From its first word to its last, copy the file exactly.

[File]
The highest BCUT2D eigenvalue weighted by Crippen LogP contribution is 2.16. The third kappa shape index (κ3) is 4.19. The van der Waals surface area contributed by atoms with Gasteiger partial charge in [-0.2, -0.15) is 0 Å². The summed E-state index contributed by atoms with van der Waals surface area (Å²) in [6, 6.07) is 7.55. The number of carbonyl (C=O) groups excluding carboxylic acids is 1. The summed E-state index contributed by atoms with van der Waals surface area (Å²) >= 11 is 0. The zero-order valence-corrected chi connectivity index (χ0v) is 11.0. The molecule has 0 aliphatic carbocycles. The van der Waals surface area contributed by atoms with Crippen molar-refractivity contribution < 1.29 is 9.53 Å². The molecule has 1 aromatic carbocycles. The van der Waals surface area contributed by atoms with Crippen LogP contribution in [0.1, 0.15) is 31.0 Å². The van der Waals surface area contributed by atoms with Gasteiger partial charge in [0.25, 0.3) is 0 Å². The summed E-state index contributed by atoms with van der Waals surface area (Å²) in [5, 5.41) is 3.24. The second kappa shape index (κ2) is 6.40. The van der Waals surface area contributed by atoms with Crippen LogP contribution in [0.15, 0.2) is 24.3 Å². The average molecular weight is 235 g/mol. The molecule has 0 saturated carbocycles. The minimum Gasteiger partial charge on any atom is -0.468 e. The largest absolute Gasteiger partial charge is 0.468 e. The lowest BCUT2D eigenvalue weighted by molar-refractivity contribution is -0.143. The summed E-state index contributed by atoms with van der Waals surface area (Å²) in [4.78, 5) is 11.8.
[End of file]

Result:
The highest BCUT2D eigenvalue weighted by Crippen LogP contribution is 2.16. The third kappa shape index (κ3) is 4.19. The van der Waals surface area contributed by atoms with Gasteiger partial charge in [-0.2, -0.15) is 0 Å². The summed E-state index contributed by atoms with van der Waals surface area (Å²) in [6, 6.07) is 7.55. The number of carbonyl (C=O) groups excluding carboxylic acids is 1. The summed E-state index contributed by atoms with van der Waals surface area (Å²) >= 11 is 0. The zero-order valence-corrected chi connectivity index (χ0v) is 11.0. The molecule has 0 aliphatic carbocycles. The van der Waals surface area contributed by atoms with Crippen molar-refractivity contribution < 1.29 is 9.53 Å². The molecule has 1 aromatic carbocycles. The van der Waals surface area contributed by atoms with Crippen LogP contribution in [0.1, 0.15) is 31.0 Å². The van der Waals surface area contributed by atoms with Gasteiger partial charge in [0.25, 0.3) is 0 Å². The summed E-state index contributed by atoms with van der Waals surface area (Å²) in [5, 5.41) is 3.24. The second kappa shape index (κ2) is 6.40. The van der Waals surface area contributed by atoms with Crippen LogP contribution in [0.15, 0.2) is 24.3 Å². The average molecular weight is 235 g/mol. The molecule has 0 saturated carbocycles. The minimum Gasteiger partial charge on any atom is -0.468 e. The largest absolute Gasteiger partial charge is 0.468 e. The lowest BCUT2D eigenvalue weighted by molar-refractivity contribution is -0.143. The summed E-state index contributed by atoms with van der Waals surface area (Å²) in [4.78, 5) is 11.8.